Walk #4 – Badbury Clumps

A trip down memory lane for me and time for a bit of forest bathing for you. I grew up near here and have used these woods to exercise many a dog in my time. A special place in my heart, with family walks, sledging in winter, childhood camps. Also the spot where I spread my fathers ashes, overlooking the Coleshill valley. Although I did place him on the wrong side of an Oak tree, with no view bar bark…I’m sure this appealed to his Irish humour. Could almost hear him call me a plonker as I poured him out.

A gentle walk for you here, with no time limits. Starting in open fields and ending in the trees. Feel free to get yourself a little lost in Badbury woods, all paths lead up hill back to the car park for the forest. Which is on your way back to the start.

Badbury Hill, known as Clumps, is a fantastic example of ancient woodlands. An Iron Age Fort dominates the top of the woods. The earth ramparts still visible. Surrounding the expanse of trees within the pan flat circle. This only broken by the cross like fire break running through the middle.

Owned by the National Trust Badbury is a great spot for walkers and mountain biking. If you’re a Blue Bell spotter, you’ll be hard pushed to see a better carpet of blue.

You can park for free at the woods themselves but for this walk I’m going to start you off at the Great Barn in Great Coxwell. As this is also definitely worth a visit.

A top of a good morning at Badbury Hill

Walk #4 Badbury Clumps, Great Coxwell. Oxfordshire

2 hrs Easy

Park along the barn wall. It’s free. Follow usual practice of not leaving any valuables inside.

The Tithe Barn is the largest of its kind in Europe. Always open to view, it has an impressive roof. Not only used to store the harvest and machinery. It was also a refuge for monks during the persecutions in Tudor times. A tunnel network from the 12th Century church, to the barn and onto the Crown Hotel in Faringdon supposedly exists. though I believe only the Faringdon end was actually searched before sealed.

Anyways…continue down the hill into Great Coxwell village. You’ll reach a crossroads, take the right down Puddleduck Lane.

Into the dip and up, the road turns into a track at the farm. Continue on straight until you reach a gate at the end of the lane. Through the gate, cross the open field and turn right when you pick up the path at Colleymore Farm. The path crosses straight over the road here. Take good care crossing, cars can travel quickly along this stretch.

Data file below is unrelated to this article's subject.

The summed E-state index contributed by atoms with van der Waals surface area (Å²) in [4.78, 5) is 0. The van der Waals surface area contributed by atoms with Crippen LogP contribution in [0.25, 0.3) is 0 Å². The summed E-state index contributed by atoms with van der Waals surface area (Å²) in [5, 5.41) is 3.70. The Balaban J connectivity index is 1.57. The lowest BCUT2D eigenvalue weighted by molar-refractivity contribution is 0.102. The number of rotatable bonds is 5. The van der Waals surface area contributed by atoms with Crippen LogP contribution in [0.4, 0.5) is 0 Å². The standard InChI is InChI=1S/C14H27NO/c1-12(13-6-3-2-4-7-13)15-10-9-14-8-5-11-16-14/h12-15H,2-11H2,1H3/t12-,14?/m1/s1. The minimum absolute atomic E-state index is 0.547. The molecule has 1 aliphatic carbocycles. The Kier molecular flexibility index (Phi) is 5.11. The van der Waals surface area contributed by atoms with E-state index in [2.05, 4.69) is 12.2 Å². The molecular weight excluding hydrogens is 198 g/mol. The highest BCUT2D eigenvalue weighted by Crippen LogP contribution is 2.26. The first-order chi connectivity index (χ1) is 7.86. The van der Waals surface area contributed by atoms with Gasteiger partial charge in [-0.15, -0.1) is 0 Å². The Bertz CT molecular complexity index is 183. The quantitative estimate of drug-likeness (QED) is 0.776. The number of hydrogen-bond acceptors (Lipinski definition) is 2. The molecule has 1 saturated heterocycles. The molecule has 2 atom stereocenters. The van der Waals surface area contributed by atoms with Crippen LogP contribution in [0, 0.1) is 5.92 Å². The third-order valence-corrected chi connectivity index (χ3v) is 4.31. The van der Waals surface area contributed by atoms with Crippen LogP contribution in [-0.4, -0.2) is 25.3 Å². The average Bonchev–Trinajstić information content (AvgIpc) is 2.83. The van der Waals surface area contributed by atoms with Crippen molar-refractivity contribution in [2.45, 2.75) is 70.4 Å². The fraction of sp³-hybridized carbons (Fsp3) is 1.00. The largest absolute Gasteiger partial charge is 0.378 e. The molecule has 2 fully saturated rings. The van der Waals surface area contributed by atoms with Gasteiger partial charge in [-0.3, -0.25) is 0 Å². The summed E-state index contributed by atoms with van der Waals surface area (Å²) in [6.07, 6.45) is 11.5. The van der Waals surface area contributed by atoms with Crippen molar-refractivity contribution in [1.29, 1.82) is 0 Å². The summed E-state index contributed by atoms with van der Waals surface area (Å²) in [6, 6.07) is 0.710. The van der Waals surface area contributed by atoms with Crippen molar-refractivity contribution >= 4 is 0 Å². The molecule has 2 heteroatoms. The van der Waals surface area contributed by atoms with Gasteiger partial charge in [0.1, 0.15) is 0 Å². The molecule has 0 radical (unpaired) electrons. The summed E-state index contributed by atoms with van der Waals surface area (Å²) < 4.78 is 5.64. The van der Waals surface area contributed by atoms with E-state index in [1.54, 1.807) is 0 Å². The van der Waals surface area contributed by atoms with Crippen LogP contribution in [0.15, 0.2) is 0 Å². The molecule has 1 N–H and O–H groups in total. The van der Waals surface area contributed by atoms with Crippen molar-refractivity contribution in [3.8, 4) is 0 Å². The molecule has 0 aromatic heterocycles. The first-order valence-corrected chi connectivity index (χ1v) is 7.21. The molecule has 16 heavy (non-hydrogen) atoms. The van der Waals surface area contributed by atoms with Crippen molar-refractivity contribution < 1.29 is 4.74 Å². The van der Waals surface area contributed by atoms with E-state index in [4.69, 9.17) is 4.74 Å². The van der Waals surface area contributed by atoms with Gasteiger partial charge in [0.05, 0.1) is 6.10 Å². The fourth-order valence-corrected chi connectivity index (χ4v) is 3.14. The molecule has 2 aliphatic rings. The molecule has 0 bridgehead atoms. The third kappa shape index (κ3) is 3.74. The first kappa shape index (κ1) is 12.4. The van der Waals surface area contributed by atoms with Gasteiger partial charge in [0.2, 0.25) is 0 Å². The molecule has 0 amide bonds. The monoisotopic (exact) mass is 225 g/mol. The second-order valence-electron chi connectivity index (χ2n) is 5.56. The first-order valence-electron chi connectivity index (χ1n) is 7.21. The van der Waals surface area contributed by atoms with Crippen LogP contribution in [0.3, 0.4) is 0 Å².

Unlike many of the walks in this series of blogs, my apologies. There isn’t a pub on this walk. Or cafe. The closest is at this point, left along the road. The Radnor Arms in Coleshill village. A bit of a diversion but for any Jason Donovan fans amongst you, a diversion you might make??? He lives in Coleshill and the Radnor is his local. On the slim chance you see him don’t pester him.

Anyway, Straight on towards Brimstone Farm, Badbury Clumps is up to your right at this point. My Dad somewhere up there behind a tree. As you reach the farm you will see a path leading off to the right towards the woods.

You’ve done a bit of field trekking and bog trotting up until now. As I said in the intro, Feel free to get yourself lost a little in these gorgeous woods. The red line on the map shows the direct route out via the fort at the top of Badbury Hill. This is the spot for those Blue bells.

Guarding the Fort at Badbury Clumps

Exiting the car park at Badbury Clumps, take the stile on the left before you reach the road. A little path runs down the side of the field running parallel to the road and is definitely the safer option. Cross the road when you reach the 5 bar gate on your right. Again over these rolling hills, cars travel quick.

The final leg of the walk takes you down a green way, with a coppice wood on your left. Follow the path, cross over a small wood bridge and stile into the field above the Great Barn. Now visible over to your left. This is a good endnote and one of the best views of the Tithe barn.

Back to where you started

Parting memory. Many a year ago, I was out for a dog walk with my elder sister. In this field, for no clear reason both the dog and my sister started fleeing in the direction from where we came. Odd I thought, turned and saw the bull. With sheer fear this is the only time in my life I have clear hurdled a 5 bar gate. Didn’t lay a finger on it. Don’t worry, livestock is no longer kept in this field. Enjoy 😊 

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